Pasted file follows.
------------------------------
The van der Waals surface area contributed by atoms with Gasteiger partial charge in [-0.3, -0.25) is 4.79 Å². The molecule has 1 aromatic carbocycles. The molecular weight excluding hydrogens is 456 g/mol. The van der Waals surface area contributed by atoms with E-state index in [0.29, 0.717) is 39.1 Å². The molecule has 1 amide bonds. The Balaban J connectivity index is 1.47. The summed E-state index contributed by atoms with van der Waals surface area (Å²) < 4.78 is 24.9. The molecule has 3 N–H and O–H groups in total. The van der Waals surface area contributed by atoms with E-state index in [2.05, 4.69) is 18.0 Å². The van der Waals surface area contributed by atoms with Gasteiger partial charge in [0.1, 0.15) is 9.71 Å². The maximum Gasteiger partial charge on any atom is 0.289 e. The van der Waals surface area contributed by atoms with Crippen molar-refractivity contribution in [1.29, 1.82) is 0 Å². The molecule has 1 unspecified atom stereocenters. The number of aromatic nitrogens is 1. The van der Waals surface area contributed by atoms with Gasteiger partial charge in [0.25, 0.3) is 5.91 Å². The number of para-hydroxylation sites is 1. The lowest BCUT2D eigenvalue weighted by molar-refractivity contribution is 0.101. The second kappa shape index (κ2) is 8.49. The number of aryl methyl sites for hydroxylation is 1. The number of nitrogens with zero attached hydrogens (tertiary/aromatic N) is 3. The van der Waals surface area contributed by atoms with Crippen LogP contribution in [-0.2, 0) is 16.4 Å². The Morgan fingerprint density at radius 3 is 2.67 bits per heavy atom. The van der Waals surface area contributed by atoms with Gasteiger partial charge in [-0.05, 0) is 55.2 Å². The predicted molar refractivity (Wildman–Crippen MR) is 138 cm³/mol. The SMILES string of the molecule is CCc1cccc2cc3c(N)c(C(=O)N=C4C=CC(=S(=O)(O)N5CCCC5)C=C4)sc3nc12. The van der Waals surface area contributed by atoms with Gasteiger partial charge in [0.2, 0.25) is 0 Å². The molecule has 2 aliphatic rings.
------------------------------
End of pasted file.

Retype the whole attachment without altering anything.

The van der Waals surface area contributed by atoms with Gasteiger partial charge in [-0.3, -0.25) is 4.79 Å². The molecule has 1 aromatic carbocycles. The molecular weight excluding hydrogens is 456 g/mol. The van der Waals surface area contributed by atoms with E-state index in [0.29, 0.717) is 39.1 Å². The molecule has 1 amide bonds. The Balaban J connectivity index is 1.47. The summed E-state index contributed by atoms with van der Waals surface area (Å²) < 4.78 is 24.9. The molecule has 3 N–H and O–H groups in total. The van der Waals surface area contributed by atoms with E-state index in [2.05, 4.69) is 18.0 Å². The van der Waals surface area contributed by atoms with Gasteiger partial charge in [0.1, 0.15) is 9.71 Å². The maximum Gasteiger partial charge on any atom is 0.289 e. The van der Waals surface area contributed by atoms with Crippen molar-refractivity contribution in [1.29, 1.82) is 0 Å². The molecule has 1 unspecified atom stereocenters. The number of aromatic nitrogens is 1. The van der Waals surface area contributed by atoms with Gasteiger partial charge in [0.25, 0.3) is 5.91 Å². The number of para-hydroxylation sites is 1. The lowest BCUT2D eigenvalue weighted by molar-refractivity contribution is 0.101. The second kappa shape index (κ2) is 8.49. The number of aryl methyl sites for hydroxylation is 1. The number of nitrogens with zero attached hydrogens (tertiary/aromatic N) is 3. The van der Waals surface area contributed by atoms with Crippen LogP contribution in [-0.2, 0) is 16.4 Å². The Morgan fingerprint density at radius 3 is 2.67 bits per heavy atom. The van der Waals surface area contributed by atoms with Gasteiger partial charge in [-0.05, 0) is 55.2 Å². The predicted molar refractivity (Wildman–Crippen MR) is 138 cm³/mol. The SMILES string of the molecule is CCc1cccc2cc3c(N)c(C(=O)N=C4C=CC(=S(=O)(O)N5CCCC5)C=C4)sc3nc12. The van der Waals surface area contributed by atoms with Gasteiger partial charge in [0.2, 0.25) is 0 Å². The molecule has 2 aliphatic rings.